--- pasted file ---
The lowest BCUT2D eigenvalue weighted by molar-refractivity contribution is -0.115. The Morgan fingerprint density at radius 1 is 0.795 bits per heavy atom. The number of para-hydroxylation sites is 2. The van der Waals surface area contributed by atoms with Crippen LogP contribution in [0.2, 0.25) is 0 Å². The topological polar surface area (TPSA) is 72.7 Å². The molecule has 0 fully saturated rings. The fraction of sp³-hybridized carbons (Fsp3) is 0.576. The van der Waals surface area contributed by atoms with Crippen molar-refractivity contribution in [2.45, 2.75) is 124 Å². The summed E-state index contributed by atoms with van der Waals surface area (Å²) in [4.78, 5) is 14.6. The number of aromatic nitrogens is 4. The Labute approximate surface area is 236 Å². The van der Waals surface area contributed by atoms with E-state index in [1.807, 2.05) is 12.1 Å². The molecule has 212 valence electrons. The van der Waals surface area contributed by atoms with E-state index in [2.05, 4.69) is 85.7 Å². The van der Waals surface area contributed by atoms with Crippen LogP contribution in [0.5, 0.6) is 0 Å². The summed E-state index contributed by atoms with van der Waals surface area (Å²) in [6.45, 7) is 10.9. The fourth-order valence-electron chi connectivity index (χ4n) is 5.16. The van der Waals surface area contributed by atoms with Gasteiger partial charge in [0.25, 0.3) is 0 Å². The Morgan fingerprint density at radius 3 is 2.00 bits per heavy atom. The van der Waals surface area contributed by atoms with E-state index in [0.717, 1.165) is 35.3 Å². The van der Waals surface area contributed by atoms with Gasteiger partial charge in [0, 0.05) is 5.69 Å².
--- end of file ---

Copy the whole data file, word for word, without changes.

The lowest BCUT2D eigenvalue weighted by molar-refractivity contribution is -0.115. The Morgan fingerprint density at radius 1 is 0.795 bits per heavy atom. The number of para-hydroxylation sites is 2. The van der Waals surface area contributed by atoms with Crippen LogP contribution in [0.2, 0.25) is 0 Å². The topological polar surface area (TPSA) is 72.7 Å². The molecule has 0 fully saturated rings. The fraction of sp³-hybridized carbons (Fsp3) is 0.576. The van der Waals surface area contributed by atoms with Crippen molar-refractivity contribution in [2.45, 2.75) is 124 Å². The summed E-state index contributed by atoms with van der Waals surface area (Å²) in [4.78, 5) is 14.6. The number of aromatic nitrogens is 4. The Labute approximate surface area is 236 Å². The van der Waals surface area contributed by atoms with E-state index in [1.807, 2.05) is 12.1 Å². The molecule has 212 valence electrons. The van der Waals surface area contributed by atoms with E-state index in [2.05, 4.69) is 85.7 Å². The van der Waals surface area contributed by atoms with Crippen LogP contribution in [0.5, 0.6) is 0 Å². The summed E-state index contributed by atoms with van der Waals surface area (Å²) in [6.45, 7) is 10.9. The fourth-order valence-electron chi connectivity index (χ4n) is 5.16. The van der Waals surface area contributed by atoms with Gasteiger partial charge in [0.25, 0.3) is 0 Å². The Morgan fingerprint density at radius 3 is 2.00 bits per heavy atom. The van der Waals surface area contributed by atoms with E-state index in [0.717, 1.165) is 35.3 Å². The van der Waals surface area contributed by atoms with Gasteiger partial charge in [0, 0.05) is 5.69 Å².